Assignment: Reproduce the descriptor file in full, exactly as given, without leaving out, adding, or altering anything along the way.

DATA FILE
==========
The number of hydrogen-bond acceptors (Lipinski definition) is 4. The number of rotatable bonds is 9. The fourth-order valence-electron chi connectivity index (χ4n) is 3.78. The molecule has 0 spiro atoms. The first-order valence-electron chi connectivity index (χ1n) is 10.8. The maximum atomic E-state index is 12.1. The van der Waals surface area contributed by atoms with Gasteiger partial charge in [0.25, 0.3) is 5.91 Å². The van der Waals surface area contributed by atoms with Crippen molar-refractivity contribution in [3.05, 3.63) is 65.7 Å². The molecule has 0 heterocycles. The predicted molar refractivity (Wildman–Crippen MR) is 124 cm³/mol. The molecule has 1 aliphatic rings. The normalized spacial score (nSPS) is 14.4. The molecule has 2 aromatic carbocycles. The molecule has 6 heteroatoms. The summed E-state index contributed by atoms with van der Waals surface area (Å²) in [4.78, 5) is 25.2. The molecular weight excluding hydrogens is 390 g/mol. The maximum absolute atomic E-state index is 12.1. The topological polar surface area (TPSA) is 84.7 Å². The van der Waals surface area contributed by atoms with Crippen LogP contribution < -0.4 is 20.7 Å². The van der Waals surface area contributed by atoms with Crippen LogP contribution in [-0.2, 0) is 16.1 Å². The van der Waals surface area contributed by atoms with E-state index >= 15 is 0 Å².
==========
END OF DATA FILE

The number of hydrogen-bond acceptors (Lipinski definition) is 4. The number of rotatable bonds is 9. The fourth-order valence-electron chi connectivity index (χ4n) is 3.78. The molecule has 0 spiro atoms. The first-order valence-electron chi connectivity index (χ1n) is 10.8. The maximum atomic E-state index is 12.1. The van der Waals surface area contributed by atoms with Gasteiger partial charge in [0.25, 0.3) is 5.91 Å². The van der Waals surface area contributed by atoms with Crippen molar-refractivity contribution in [3.05, 3.63) is 65.7 Å². The molecule has 0 heterocycles. The predicted molar refractivity (Wildman–Crippen MR) is 124 cm³/mol. The molecule has 1 aliphatic rings. The normalized spacial score (nSPS) is 14.4. The molecule has 2 aromatic carbocycles. The molecule has 6 heteroatoms. The summed E-state index contributed by atoms with van der Waals surface area (Å²) in [4.78, 5) is 25.2. The molecular weight excluding hydrogens is 390 g/mol. The maximum absolute atomic E-state index is 12.1. The topological polar surface area (TPSA) is 84.7 Å². The van der Waals surface area contributed by atoms with Crippen LogP contribution < -0.4 is 20.7 Å². The van der Waals surface area contributed by atoms with Crippen LogP contribution in [-0.2, 0) is 16.1 Å². The van der Waals surface area contributed by atoms with E-state index >= 15 is 0 Å².